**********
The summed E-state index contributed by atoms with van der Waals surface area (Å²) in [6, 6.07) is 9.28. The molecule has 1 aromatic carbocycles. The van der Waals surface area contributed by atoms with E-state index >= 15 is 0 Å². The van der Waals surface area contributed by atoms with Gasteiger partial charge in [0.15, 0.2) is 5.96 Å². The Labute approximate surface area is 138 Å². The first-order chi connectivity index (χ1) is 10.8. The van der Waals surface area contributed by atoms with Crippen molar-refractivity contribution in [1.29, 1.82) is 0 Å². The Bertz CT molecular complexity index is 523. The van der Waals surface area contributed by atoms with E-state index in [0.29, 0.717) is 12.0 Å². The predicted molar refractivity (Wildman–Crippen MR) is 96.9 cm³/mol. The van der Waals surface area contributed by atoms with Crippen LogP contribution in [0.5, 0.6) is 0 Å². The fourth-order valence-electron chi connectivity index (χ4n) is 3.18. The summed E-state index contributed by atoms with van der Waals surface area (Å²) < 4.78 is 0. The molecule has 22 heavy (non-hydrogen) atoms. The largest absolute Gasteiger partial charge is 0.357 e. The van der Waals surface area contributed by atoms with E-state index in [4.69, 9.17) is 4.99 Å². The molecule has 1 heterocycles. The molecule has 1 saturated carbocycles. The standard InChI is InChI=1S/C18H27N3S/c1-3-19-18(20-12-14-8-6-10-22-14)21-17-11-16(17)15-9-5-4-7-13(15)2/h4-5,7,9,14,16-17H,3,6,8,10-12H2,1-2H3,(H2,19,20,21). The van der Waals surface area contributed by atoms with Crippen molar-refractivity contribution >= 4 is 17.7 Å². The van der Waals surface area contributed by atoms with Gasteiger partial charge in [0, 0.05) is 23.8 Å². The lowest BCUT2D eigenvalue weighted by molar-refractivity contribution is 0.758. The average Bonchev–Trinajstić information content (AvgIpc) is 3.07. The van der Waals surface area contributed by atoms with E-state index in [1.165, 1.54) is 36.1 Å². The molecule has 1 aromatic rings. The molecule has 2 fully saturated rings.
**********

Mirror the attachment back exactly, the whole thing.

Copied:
The summed E-state index contributed by atoms with van der Waals surface area (Å²) in [6, 6.07) is 9.28. The molecule has 1 aromatic carbocycles. The van der Waals surface area contributed by atoms with E-state index >= 15 is 0 Å². The van der Waals surface area contributed by atoms with Gasteiger partial charge in [0.15, 0.2) is 5.96 Å². The Labute approximate surface area is 138 Å². The first-order chi connectivity index (χ1) is 10.8. The van der Waals surface area contributed by atoms with Crippen molar-refractivity contribution in [1.29, 1.82) is 0 Å². The Bertz CT molecular complexity index is 523. The van der Waals surface area contributed by atoms with E-state index in [0.29, 0.717) is 12.0 Å². The predicted molar refractivity (Wildman–Crippen MR) is 96.9 cm³/mol. The van der Waals surface area contributed by atoms with Crippen LogP contribution in [0.5, 0.6) is 0 Å². The fourth-order valence-electron chi connectivity index (χ4n) is 3.18. The summed E-state index contributed by atoms with van der Waals surface area (Å²) < 4.78 is 0. The molecule has 22 heavy (non-hydrogen) atoms. The largest absolute Gasteiger partial charge is 0.357 e. The van der Waals surface area contributed by atoms with E-state index in [4.69, 9.17) is 4.99 Å². The molecule has 1 heterocycles. The molecule has 1 saturated carbocycles. The standard InChI is InChI=1S/C18H27N3S/c1-3-19-18(20-12-14-8-6-10-22-14)21-17-11-16(17)15-9-5-4-7-13(15)2/h4-5,7,9,14,16-17H,3,6,8,10-12H2,1-2H3,(H2,19,20,21). The van der Waals surface area contributed by atoms with Crippen molar-refractivity contribution >= 4 is 17.7 Å². The van der Waals surface area contributed by atoms with Gasteiger partial charge in [0, 0.05) is 23.8 Å². The lowest BCUT2D eigenvalue weighted by molar-refractivity contribution is 0.758. The average Bonchev–Trinajstić information content (AvgIpc) is 3.07. The van der Waals surface area contributed by atoms with E-state index in [1.165, 1.54) is 36.1 Å². The molecule has 1 aromatic rings. The molecule has 2 fully saturated rings.